My first job was “The Leftovers” [from 2015-17]. That was with no résumé, but the creator of the show, Damon Lindelof, saw my audition and was like, “That guy.” He took me out of Inglewood, working at Sunglass Hut.
T.: Being a musician is also its own terror — there was never a point in my life where I wasn’t one, but there were a couple of summers that I worked at the comic store.
J.A.: Being discovered doesn’t happen overnight. It’s a collection of small happenings. When I met with Viola and her husband [Julius Tennon], it wasn’t like, “We’re gonna put you in our next gig.” It was like, Get to work. And maybe we’ll run into each other in line.
T.: In the great words of Floyd Mayweather: “Hard work.”
J.A.: Heart first.
T.: For me, I look at my albums more like snapshots or photos of where I am. I don’t like talking about this, but I spent many years as an alcoholic. There were different degrees, but it was very cloudy for me for a long time. Even with the album “Drunk” (2017), there came a moment where I had to be honest with myself about what that was. It served a purpose. If I was still dealing with those things, I would probably be dead.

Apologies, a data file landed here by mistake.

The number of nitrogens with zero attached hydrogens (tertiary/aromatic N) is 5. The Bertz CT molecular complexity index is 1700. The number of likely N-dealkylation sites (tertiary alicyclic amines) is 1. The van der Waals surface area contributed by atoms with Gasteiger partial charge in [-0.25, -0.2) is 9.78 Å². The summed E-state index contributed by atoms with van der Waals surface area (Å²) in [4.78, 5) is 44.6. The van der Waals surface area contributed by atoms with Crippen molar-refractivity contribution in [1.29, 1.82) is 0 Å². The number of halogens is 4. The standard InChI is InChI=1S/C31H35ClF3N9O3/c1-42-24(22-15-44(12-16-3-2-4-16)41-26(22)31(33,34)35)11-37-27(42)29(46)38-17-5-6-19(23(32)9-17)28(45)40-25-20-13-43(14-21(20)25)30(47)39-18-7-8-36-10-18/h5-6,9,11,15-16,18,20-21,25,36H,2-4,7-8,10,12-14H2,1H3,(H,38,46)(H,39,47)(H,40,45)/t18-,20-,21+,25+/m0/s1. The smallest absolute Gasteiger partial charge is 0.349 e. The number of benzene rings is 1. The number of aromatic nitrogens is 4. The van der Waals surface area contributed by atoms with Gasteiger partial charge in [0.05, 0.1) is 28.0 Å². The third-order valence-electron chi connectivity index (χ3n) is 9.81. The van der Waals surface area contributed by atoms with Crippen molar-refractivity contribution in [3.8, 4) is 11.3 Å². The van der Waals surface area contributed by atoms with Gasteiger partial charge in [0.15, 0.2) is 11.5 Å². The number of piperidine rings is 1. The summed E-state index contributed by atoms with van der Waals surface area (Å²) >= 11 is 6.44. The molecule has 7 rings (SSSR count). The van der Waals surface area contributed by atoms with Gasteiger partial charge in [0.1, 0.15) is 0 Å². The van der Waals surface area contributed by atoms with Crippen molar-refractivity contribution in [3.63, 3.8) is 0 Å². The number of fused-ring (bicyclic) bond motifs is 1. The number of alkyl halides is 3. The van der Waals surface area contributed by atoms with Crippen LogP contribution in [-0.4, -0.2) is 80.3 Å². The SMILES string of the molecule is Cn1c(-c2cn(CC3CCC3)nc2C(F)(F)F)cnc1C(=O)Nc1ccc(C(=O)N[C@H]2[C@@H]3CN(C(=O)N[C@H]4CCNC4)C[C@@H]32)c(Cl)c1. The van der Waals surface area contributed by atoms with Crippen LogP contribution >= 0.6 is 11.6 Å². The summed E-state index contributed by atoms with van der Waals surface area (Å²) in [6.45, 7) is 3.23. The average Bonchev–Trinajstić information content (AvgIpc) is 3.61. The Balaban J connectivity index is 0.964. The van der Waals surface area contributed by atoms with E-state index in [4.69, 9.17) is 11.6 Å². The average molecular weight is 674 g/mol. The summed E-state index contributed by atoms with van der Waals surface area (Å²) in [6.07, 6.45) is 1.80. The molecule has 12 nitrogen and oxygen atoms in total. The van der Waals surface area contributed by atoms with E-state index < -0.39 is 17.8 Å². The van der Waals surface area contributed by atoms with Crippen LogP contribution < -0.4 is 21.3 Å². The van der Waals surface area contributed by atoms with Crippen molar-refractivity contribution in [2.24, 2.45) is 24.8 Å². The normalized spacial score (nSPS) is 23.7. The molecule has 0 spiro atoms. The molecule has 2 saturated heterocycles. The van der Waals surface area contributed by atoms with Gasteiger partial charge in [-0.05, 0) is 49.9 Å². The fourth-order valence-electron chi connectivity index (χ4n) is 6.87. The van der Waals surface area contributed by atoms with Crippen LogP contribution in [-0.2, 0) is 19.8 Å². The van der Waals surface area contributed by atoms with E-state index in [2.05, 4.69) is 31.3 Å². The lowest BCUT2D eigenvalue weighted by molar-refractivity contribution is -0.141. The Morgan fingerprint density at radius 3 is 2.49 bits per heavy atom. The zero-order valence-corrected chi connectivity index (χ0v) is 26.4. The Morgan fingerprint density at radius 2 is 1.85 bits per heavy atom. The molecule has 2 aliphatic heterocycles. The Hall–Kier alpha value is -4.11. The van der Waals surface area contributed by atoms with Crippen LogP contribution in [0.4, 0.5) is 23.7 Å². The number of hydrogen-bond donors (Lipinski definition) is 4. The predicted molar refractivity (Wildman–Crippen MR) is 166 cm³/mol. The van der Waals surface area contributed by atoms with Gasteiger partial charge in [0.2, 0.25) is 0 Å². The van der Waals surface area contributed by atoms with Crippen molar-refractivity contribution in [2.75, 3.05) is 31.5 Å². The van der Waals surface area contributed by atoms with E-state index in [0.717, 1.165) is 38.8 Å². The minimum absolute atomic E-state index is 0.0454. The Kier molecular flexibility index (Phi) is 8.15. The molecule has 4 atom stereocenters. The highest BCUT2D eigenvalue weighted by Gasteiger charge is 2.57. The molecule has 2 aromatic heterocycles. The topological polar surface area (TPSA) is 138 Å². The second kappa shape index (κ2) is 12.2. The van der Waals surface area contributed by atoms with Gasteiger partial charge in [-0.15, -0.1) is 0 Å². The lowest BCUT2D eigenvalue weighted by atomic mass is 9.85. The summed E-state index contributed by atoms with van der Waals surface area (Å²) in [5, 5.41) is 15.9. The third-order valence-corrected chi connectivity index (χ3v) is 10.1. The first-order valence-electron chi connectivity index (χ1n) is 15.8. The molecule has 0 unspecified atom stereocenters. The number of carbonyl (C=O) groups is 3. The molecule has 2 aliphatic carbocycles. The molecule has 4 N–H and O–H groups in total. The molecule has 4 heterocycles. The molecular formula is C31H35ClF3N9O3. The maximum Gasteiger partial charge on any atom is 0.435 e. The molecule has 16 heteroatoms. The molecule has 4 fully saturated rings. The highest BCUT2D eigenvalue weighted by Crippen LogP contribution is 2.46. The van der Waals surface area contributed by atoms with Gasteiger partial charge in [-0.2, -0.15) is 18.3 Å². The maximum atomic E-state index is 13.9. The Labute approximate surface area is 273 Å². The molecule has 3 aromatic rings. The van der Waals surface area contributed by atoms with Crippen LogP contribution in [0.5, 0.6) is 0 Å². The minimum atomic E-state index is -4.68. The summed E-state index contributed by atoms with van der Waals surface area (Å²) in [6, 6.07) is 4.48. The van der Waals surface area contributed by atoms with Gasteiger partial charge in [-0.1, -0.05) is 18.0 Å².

T Magazine: How do you get around your ego when first collaborating with folks like Washington and Lamar, and still make great art?
J.A.: My ego was nonexistent.
T.: Ego death is a real thing.
J.A.: It behooves you to come in with your palms open and be able to learn. And that’s served me well. I’ve always been good at confiding in older actors, and I just like hanging around older people better. They make fun of you: Denzel called me “peanut head.”
T.: I toured with Erykah Badu for many years, recording on the [2000s “New Amerykah”] albums. Once, we were in prayer before going onstage. And she had this moment where she was like [to the rest of the band], “I don’t know if any of y’all knew, Thundercat is an artist. I just want you to understand he’s different.” She used to put me right up front with her and we would dance. That woman changed my life. She showed me what it means to be an artist.
Source: NY Times